Covid Will Become Endemic. The World Must Decide What That Means

A collage with an image of people in PPE and art by Jenny Sharaf - Illustration: Jenny Sharaf; Getty Images

Covid Will Become Endemic. The World Must Decide What That Means
Print title: “The Endemic Times”
WIRED, December 31, 2021
By Maryn McKenna

“The task of 2022 will be figuring out how much action we’re willing to take and how much disease and death we’ll tolerate.”


A month ago, it felt like we could see the future. Boosters were rolling out. School-age kids were getting their second shots in time to see grandparents over winter break. Life in the United States was sliding toward something that looked like it might be normal—not pre-pandemic normal, of course, but maybe a post-pandemic glimpse.


And then came the Omicron variant, squashing hopes for the holidays as completely as Delta chilled hot vax summer in July. Weeks later, we’re still not sure exactly what it portends. It’s vastly more transmissible. It may or may not be more virulent. It is tearing through countries and spreading through friend groups and sending universities back online for the spring semester.

This is not the year-end we wanted, but it’s the year-end we’ve got. Inside it, like a gift basket accidentally left under the tree too long, lurks a rancid truth: The vaccines, which looked like the salvation of 2021, worked but weren’t enough to rescue us. If we’re going to save 2022, we’ll also have to embrace masking, testing, and maybe staying home sometimes, what epidemiologists broadly call nonpharmaceutical interventions, or NPIs.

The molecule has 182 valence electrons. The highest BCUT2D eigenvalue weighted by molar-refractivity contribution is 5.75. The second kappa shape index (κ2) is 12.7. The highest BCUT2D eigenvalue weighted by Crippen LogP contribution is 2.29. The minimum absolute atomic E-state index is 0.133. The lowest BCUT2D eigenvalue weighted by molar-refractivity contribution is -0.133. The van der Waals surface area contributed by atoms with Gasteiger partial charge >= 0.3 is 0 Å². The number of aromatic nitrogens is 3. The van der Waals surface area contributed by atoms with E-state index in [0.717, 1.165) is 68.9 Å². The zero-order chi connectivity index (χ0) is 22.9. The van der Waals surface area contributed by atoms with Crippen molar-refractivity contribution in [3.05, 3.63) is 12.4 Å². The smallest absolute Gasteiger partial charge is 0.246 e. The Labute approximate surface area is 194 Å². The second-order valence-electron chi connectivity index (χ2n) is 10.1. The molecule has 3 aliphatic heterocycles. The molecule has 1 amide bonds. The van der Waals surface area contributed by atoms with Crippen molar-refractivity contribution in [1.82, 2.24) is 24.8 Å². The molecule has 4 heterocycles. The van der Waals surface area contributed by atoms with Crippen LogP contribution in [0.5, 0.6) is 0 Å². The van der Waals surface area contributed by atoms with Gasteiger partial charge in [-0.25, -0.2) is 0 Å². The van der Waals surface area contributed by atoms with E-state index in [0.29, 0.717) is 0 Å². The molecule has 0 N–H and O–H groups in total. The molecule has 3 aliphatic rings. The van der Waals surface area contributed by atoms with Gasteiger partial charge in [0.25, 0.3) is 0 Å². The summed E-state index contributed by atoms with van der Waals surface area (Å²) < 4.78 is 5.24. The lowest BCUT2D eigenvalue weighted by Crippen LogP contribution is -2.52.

Acknowledging that complexity will let us practice for the day Covid settles into a circulating, endemic virus. That day hasn’t arrived yet; enough people remain vulnerable that we have to prepare for variants and surges. But at some point, we’ll achieve a balance that represents how much work we’re willing to do to control Covid, and how much illness and death we’ll tolerate to stay there.


“The key question—which the world hasn’t had to deal with at this scale in living memory—is how do we move on, rationally and emotionally, from a state of acute [emergency] to a state of transition to endemicity?” says Jeremy Farrar, an infectious disease physician who is director of the global health philanthropy the Wellcome Trust. “That transition period is going to be very bumpy, and will look very, very different around the world.”


To start, let’s be clear about what endemicity is, and isn’t. Endemicity doesn’t mean that there will be no more infections, let alone illnesses and deaths. It also doesn’t mean that future infections will cause milder illness than they do now. Simply put, it indicates that immunity and infections will have reached a steady state. Not enough people will be immune to deny the virus a host. Not enough people will be vulnerable to spark widespread outbreaks.

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About the Author:

Maryn McKenna is a senior writer at WIRED covering health, public health and medicine, including the Covid pandemic, and a faculty member at Emory University’s Center for the Study of Human Health. Before coming to WIRED she freelanced for magazines in the US and Europe including Scientific American, Smithsonian, The New Republic, the Guardian, the New York Times Magazine, and The Atlantic. She graduated from Georgetown University, earned a master’s degree in journalism from Northwestern University, and was a Knight journalism fellow at University of Michigan and MIT. She is the author of Big Chicken, Superbug and Beating Back the Devil.